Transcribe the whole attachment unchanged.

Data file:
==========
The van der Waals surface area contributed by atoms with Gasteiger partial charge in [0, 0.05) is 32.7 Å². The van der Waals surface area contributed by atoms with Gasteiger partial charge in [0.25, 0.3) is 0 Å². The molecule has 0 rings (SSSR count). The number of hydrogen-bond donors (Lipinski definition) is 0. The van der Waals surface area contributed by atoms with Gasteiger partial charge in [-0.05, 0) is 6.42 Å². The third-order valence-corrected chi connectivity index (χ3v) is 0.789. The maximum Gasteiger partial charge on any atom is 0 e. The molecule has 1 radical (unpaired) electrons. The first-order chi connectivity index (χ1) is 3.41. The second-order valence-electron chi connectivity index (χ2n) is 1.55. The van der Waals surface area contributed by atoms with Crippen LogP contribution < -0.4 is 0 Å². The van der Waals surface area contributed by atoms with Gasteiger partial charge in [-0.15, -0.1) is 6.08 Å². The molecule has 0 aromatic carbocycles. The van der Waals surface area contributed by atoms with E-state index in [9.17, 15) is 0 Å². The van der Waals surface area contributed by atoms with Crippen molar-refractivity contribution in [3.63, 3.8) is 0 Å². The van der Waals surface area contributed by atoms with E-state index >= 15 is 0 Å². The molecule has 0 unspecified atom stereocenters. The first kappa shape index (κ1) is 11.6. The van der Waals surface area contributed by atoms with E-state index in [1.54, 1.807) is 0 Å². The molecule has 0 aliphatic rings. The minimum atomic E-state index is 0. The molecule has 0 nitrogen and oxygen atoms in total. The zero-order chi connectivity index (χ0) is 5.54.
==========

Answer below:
The van der Waals surface area contributed by atoms with Gasteiger partial charge in [0, 0.05) is 32.7 Å². The van der Waals surface area contributed by atoms with Gasteiger partial charge in [0.25, 0.3) is 0 Å². The molecule has 0 rings (SSSR count). The number of hydrogen-bond donors (Lipinski definition) is 0. The van der Waals surface area contributed by atoms with Gasteiger partial charge in [-0.05, 0) is 6.42 Å². The third-order valence-corrected chi connectivity index (χ3v) is 0.789. The maximum Gasteiger partial charge on any atom is 0 e. The molecule has 1 radical (unpaired) electrons. The first-order chi connectivity index (χ1) is 3.41. The second-order valence-electron chi connectivity index (χ2n) is 1.55. The van der Waals surface area contributed by atoms with Crippen LogP contribution < -0.4 is 0 Å². The van der Waals surface area contributed by atoms with Gasteiger partial charge in [-0.15, -0.1) is 6.08 Å². The molecule has 0 aromatic carbocycles. The van der Waals surface area contributed by atoms with E-state index in [9.17, 15) is 0 Å². The van der Waals surface area contributed by atoms with Crippen molar-refractivity contribution in [3.63, 3.8) is 0 Å². The van der Waals surface area contributed by atoms with E-state index >= 15 is 0 Å². The molecule has 0 unspecified atom stereocenters. The first kappa shape index (κ1) is 11.6. The van der Waals surface area contributed by atoms with E-state index in [1.54, 1.807) is 0 Å². The molecule has 0 aliphatic rings. The minimum atomic E-state index is 0. The molecule has 0 nitrogen and oxygen atoms in total. The zero-order chi connectivity index (χ0) is 5.54.